The opinion of the court was delivered by: GODDARD
This is a motion by the plaintiff to strike out the first separate and complete defense of the defendant, the Atlantic Coast Line Railroad Company, as being insufficient in law.
The complaint contains two causes of action which in substance allege that the plaintiff, a Negro lady, purchased in the Pennsylvania Station, New York City, a round trip ticket to Lakeland, Florida. The ticket was for a specific reserved seat in a specific car of the train commonly known as the 'Champion'. The plaintiff occupied her seat and rode without incident to Savannah, Georgia. Shortly after leaving Savannah, Georgia, a conductor requested the plaintiff to move to an all colored coach in another part of the train. When the plaintiff refused to go, the conductor called a porter to his aid, forcibly removed her baggage and compelled her to move to the all colored coach. The plaintiff sues for breach of contract of carriage and in tort for damages, and for humiliation and suffering.
The defendant, Atlantic Coast Line Railroad Company, admits, among other allegations not here material, that the plaintiff did possess a ticket for use on their lines. However, as an affirmative defense the Atlantic Coast Line Railroad Company asserts that the user of a ticket on their line takes it subject to the reasonable rules and regulations of the railroad and that one of the rules and regulations of the defendant is that in certain states in which it operates its trains, separate accommodations equal in every respect are furnished for white and colored passengers. The defense then goes on to allege that the accommodations furnished the plaintiff were in every respect the equal furnished white persons, and that the accommodations furnished her in the coach reserved for colored persons were the equal in every respect to the accommodations she occupied in the coach set aside for white passengers.
The plaintiff's position seems to be that the cases of Morgan v. Virginia, 328 U.S. 373, 66 S. Ct. 1050, 90 L. Ed. 1317, 165 A.L.R. 574, and Matthews, et al. v. Southern Railway System, 81 U.S.App.D.C. 163, 157 F.2d 609, which hold that state segregation statutes covering both interstate and intrastate motor carriers or railroad carriers are invalid because they burden interstate commerce contrary to Art. 1, Sec. 8, Cl. 3 of the Constitution of the United States, makes a railroad company's segregation rule per se invalid. Morgan v. Virginia, supra, deals with a state statute and specifically recognized the right of a carrier to make reasonable rules and regulations. 328 U.S. 373, 377 n.12 [Footnote Omitted] , 66 S. Ct. 1050, 90 L. Ed. 1317, 165 A.L.R. 574. This case reiterated the controlling effect of Chiles v. Chesapeake & Ohio Railroad, 218 U.S. 71, 30 S. Ct. 667, 54 L. Ed. 936, 10 Ann.Cas. 980, which held that a railroad could make reasonable rules and regulations as to the segregation of colored and white passengers in interstate travel.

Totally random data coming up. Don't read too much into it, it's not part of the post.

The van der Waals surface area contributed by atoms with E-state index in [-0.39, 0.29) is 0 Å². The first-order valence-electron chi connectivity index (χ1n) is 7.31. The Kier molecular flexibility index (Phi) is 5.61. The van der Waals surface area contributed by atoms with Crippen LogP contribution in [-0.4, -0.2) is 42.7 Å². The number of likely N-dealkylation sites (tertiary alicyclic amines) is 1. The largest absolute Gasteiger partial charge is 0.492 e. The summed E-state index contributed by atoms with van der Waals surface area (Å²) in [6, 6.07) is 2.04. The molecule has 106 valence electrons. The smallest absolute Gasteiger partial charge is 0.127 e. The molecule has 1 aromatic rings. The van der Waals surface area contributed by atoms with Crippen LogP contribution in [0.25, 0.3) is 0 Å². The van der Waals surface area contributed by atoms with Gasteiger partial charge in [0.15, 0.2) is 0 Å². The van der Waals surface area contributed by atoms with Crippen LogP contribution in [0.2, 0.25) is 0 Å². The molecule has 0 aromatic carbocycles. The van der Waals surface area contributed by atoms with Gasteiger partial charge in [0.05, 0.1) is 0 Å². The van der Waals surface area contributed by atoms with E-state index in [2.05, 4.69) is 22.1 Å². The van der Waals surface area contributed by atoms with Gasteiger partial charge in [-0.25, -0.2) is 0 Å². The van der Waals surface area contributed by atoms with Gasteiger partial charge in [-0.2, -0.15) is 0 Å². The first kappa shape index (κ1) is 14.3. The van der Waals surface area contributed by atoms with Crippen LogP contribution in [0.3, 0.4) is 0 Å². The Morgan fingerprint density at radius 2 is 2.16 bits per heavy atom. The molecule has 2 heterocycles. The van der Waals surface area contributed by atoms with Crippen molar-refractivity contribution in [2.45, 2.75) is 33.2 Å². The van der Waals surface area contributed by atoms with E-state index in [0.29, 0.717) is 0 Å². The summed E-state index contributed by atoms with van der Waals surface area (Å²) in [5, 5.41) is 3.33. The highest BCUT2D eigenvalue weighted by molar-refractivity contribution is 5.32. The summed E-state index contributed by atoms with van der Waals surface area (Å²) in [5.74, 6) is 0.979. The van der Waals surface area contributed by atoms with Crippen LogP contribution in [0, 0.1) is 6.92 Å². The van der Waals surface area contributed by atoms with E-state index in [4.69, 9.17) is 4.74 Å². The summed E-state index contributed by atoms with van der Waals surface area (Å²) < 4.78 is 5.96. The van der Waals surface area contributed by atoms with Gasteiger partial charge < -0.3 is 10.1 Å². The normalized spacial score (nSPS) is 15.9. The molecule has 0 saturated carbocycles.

The Morgan case did not pass on what was a reasonable rule or regulation. The question as to what is a reasonable rule or regulation is a mixed question of fact and law and cannot properly be decided on a motion testing the sufficiency of a defense. Brown v. M. & C.R. Co., C.C., 4 F. 37, 40; Brown v. Memphis & C.R. Co., C.C., 7 F. 51, 62; Gray v. Cincinnati Southern R. Co., C.C., 11 F. 683, 688; The Sue, D.C., 22 F. 843, 845; Logwood v. Memphis & C.R. Co., C.C., 23 F. 318, 319; Murphy v. Western & A.R.R., C.C., 15 F. 57, 74, 75; See Ohage v. Northern Pac. Ry. Co., 8 Cir., 200 F. 128.
The plaintiff's motion is accordingly denied without prejudice to renewal upon trial.
© 1992-2004 VersusLaw ...